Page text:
I recommend watching Django (‘the D is silent’) just to try and get some kind of a fix on what sort of context Gerry thought he was coming from. The film is full of crude violence, retribution, and of course that fatal taboo word, “Nigger”.
Since the word recurs right through the Tarantino film, it’s perhaps not surprising the impulsive Mr Adams thought he was safe to publicly denote the singular parallels he felt existed between his own biography and that of the vengeful slave liberator of the film in a single short tweet.
As Pat Leahy notes in the Irish Times, the party has been here before and is prepared to endure it with “the usual mixture of ruefulness and defiance”. Gerry and his Twitter account are considered a thing all of their own. At times like these, the press like to speculate on the next generation.
So what’s likely to endure? The most jarring of the post hoc rationalisations is perhaps Adams claim that he’d been a founder member of the Northern Ireland Civil Rights Association.
Certainly the OC of the Belfast Brigade of the IRA Billy McMillen was one of a three-man committee which drew up the Association’s constitution in 1967, although most of these ‘entryists’ would have stayed with the Official IRA after it split three years later.
Back in August 1995 Adams gave an interview to Professor Anthony Clare. In this section he reveals his views of the Civil Rights movement and its failures at a point in time when many of NICRA’s original objectives had long been established both in law and custom.
Gerry Adams [GA]: My move into politics was quite a gradual one.
Anthony Clare [AC]: Would that have been when you would have discovered you had certain abilities or talents to do this kind of thing?
GA: Well I don’t know. I do know that I felt – and I think this was a mistake – that the demands of the Civil Rights movement and the demands of that time for equality were so reasonable and so modest and so moderate that the state would have to concede. I just thought that it obvious that people had a right to a decent house, the right to a job the right not to be persecuted.
AC: So you are saying that after that time you would have felt that violence wasn’t needed, wasn’t justified, that changes would come through political means?
GA: We’ll whether or not the use of physical force is justified or not is a separate question.
AC: Well, one of the justifications I would assume is that rights you are entitled to cannot be obtained through peaceful means.
GA: The proof of the situation has been that in the entire history of English involvement in Ireland the maintenance of whatever influence they want has been by denying people rights. In the last seventy-five years and in the last fifteen to twenty the reality of the situation is that the British government has never willingly conceded anything and the Unionists have not conceded anything at all.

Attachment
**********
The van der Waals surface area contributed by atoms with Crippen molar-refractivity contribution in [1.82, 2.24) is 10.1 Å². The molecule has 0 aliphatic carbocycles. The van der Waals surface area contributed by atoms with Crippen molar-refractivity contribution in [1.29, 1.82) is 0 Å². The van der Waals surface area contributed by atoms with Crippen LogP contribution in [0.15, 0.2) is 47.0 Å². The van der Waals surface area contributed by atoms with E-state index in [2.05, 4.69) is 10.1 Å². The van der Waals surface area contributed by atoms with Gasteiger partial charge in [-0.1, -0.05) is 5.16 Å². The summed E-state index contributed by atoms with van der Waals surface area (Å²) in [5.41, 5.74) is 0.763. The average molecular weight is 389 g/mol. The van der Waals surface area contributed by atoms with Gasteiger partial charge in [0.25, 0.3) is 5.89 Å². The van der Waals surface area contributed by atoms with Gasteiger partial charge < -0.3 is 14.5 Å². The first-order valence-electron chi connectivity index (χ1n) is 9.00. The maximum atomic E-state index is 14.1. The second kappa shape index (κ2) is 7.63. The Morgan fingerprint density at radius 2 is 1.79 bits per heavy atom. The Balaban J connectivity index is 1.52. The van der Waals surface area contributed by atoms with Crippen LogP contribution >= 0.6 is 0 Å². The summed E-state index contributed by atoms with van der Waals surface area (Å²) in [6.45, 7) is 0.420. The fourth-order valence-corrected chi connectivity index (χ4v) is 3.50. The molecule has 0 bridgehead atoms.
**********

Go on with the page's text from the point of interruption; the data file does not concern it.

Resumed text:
AC: I interrupted you. In the late sixties and early seventies, you said the mistake you made was that to assume that these very reasonable requests would be granted …and I understood you to say and that’s why you involved yourself in what was legitimate political activity.
GA: But it was illegal.
AC: To join the IRA?
GA: No it was illegal also to be involved in legitimate political activity.
Later in the interview Adams has difficulty articulating what drives a man into the physical force tradition of Irish Republicanism. And not just for the obvious legal concerns. Watching Django may well have connected with the inarticulate core of the soldiering volunteer.
Adams has long operated in ways that would kill any other politician. Well into his fourth decade in charge of Sinn Fein internally he is unassailable with a broad willingness to believe that he is an unrivalled vote getter.
But like Ken Livingstone, Adams is getting older and less adept at breasting the challenges of modern politics than his younger alter ego. And like Livingstone his missteps get more bizarre and harder to explain.
Drafting in Cromwell and the troubles of 1641 may sound reasonable to those on the inside, but odd and misshapen to those outside. But it is probably only in America where it is doing him the most active damage.
And it is not as though he wasn’t warned. Eamonn McCann writing in March after Adams compared himself to Rosa Parks had this to say back then:
Huge numbers of Irish people were forcibly displaced – “ethnically cleansed” we’d say today – and shipped to America and the Carribbean as indentured labour and treated abominably.
This was the fate of thousands of English poor as well, swept up from the streets and carried off against their will. James I once ordered the transportation of 100 Newbury youths whose late night roistering had disturbed his sleep.
These were not slaves, not the legal property of their masters, and had the right – not that the right was always vindicated – to buy out their “contract” after their allotted time.
Aidan McQuade, the director of Anti-Slavery International, puts it straight: “The Irish, because of the colour of their skin, had preferential treatment and pathways out unavailable to black slaves.”
To deny this, to equate Irish-Americans with African-Americans is insulting to history and to African experience.
The problem is not the insult to African experience. We’ve seen Adams time and again turn a tin ear to victims of the IRA’s long war with the temerity to speak out against the largely unregarded and persistent effects of that war.
The larger question is the quality of his judgement and the pursuit of a narrative which ignores any inconvenient precepts of historical fact that get in its way. So, sufficient unto the needs of the day, he becomes a founding member of the Civil Rights movement the IRA tried so hard to circumvent.